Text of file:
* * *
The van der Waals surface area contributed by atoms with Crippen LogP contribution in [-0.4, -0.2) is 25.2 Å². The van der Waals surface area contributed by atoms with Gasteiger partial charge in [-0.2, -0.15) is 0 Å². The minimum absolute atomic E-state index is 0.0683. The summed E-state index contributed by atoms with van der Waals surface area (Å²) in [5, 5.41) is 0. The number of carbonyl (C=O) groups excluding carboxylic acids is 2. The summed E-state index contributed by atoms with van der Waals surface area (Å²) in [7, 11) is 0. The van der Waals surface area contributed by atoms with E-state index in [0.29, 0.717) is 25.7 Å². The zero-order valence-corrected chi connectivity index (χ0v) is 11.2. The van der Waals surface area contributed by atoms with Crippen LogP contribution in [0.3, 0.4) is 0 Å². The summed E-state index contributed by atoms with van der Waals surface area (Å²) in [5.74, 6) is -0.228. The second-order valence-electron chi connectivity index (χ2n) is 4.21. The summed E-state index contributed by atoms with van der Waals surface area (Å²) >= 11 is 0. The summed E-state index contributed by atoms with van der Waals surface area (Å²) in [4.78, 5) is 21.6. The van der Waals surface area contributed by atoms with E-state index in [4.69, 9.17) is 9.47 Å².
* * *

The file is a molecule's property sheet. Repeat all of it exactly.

The van der Waals surface area contributed by atoms with Crippen LogP contribution in [-0.4, -0.2) is 25.2 Å². The van der Waals surface area contributed by atoms with Gasteiger partial charge in [-0.2, -0.15) is 0 Å². The minimum absolute atomic E-state index is 0.0683. The summed E-state index contributed by atoms with van der Waals surface area (Å²) in [5, 5.41) is 0. The number of carbonyl (C=O) groups excluding carboxylic acids is 2. The summed E-state index contributed by atoms with van der Waals surface area (Å²) in [7, 11) is 0. The van der Waals surface area contributed by atoms with E-state index in [0.29, 0.717) is 25.7 Å². The zero-order valence-corrected chi connectivity index (χ0v) is 11.2. The van der Waals surface area contributed by atoms with Crippen LogP contribution in [0.3, 0.4) is 0 Å². The summed E-state index contributed by atoms with van der Waals surface area (Å²) in [5.74, 6) is -0.228. The second-order valence-electron chi connectivity index (χ2n) is 4.21. The summed E-state index contributed by atoms with van der Waals surface area (Å²) >= 11 is 0. The summed E-state index contributed by atoms with van der Waals surface area (Å²) in [4.78, 5) is 21.6. The van der Waals surface area contributed by atoms with E-state index in [4.69, 9.17) is 9.47 Å².